The games are dirty and the stakes are high in the new drama Submission. Stanley Tucci (sporting a toupee that doesn’t look half-bad) is as solid as ever as Ted Swenson, a dispirited college English lit professor in desperate search of a follow-up to a successful debut novel. Addison Timlin is Angela Argo, an admiring and enigmatic student who persuades her prof to critique chapters of her own go at a book. At first Angela projects as timid and unsure of herself and her craft with Ted. But we watch as she transforms from a seemingly scattered coed into a poised and purposeful young woman, and all the while shrewdly laser-focused on a prize she covets above all else.
As the mentorship develops matters inevitably become increasingly complicated between teacher and student. Eventually the relationship makes a volatile shift from nurturing common bond to flashpoint cataclysmic intimacy. Screenplay writer and director Richard Levine presents a dynamic in which it becomes increasingly difficult to discern who is in fact playing whom in the quest for literary fame and fortune.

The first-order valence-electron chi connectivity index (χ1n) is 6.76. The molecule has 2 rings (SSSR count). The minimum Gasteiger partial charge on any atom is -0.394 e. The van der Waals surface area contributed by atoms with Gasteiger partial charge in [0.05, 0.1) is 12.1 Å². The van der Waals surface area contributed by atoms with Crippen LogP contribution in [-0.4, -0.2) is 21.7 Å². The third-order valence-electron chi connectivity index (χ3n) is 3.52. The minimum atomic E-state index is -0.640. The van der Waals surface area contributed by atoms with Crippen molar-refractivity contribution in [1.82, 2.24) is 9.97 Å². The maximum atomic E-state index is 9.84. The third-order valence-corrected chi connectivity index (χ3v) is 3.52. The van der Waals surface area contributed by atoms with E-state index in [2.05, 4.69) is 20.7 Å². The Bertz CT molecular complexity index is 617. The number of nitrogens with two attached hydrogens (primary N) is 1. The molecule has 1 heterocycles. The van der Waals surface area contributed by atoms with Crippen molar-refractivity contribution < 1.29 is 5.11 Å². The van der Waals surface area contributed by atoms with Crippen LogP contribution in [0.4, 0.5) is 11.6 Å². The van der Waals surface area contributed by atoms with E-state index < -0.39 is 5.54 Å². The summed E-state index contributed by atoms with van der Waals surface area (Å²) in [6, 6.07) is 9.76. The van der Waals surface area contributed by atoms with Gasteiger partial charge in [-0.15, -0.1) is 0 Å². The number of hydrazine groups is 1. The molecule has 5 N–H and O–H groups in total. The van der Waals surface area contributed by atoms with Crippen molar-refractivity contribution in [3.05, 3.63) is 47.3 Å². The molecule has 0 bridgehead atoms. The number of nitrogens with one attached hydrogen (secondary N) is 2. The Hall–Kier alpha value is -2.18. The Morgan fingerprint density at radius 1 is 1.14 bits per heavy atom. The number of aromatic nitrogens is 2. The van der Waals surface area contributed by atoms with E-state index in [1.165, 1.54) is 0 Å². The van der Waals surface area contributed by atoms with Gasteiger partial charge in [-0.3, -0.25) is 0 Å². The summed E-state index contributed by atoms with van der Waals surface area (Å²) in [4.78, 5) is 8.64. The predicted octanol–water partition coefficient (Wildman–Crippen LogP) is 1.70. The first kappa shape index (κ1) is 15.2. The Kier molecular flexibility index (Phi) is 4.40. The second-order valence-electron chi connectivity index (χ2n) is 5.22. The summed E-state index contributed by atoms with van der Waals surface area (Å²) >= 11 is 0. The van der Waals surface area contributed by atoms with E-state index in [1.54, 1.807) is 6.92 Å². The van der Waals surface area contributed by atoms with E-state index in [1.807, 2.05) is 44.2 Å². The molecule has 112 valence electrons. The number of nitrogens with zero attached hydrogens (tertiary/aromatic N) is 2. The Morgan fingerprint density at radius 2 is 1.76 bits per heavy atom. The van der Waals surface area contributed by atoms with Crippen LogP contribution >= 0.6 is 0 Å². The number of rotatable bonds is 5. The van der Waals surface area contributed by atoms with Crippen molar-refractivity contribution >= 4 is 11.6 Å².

The supporting cast are quite good across the board in “Submission”. The multi-gifted Janeane Garofalo-one of my all-time faves-brings a sense of humor and pathos to the story as Magda, professional cohort and personal confidante of Ted who must help determine a wrenching verdict regarding her friend late in the film. The routinely reliable Kyra Sedgwick makes an impression as Sherrie, a dutifully supportive working wife who has her comfy world shaken upside down in the wake of devastating disclosure. The pivotal restaurant dinner scene between husband and wife is powerful stuff from both of these pros. But it is Sedgwick’s performance in particular that infuses these emotionally jarring moments with searing sorrow and strength.
“Submission” opens in New York City on March 2 and in Los Angeles along with other markets nationwide March 9.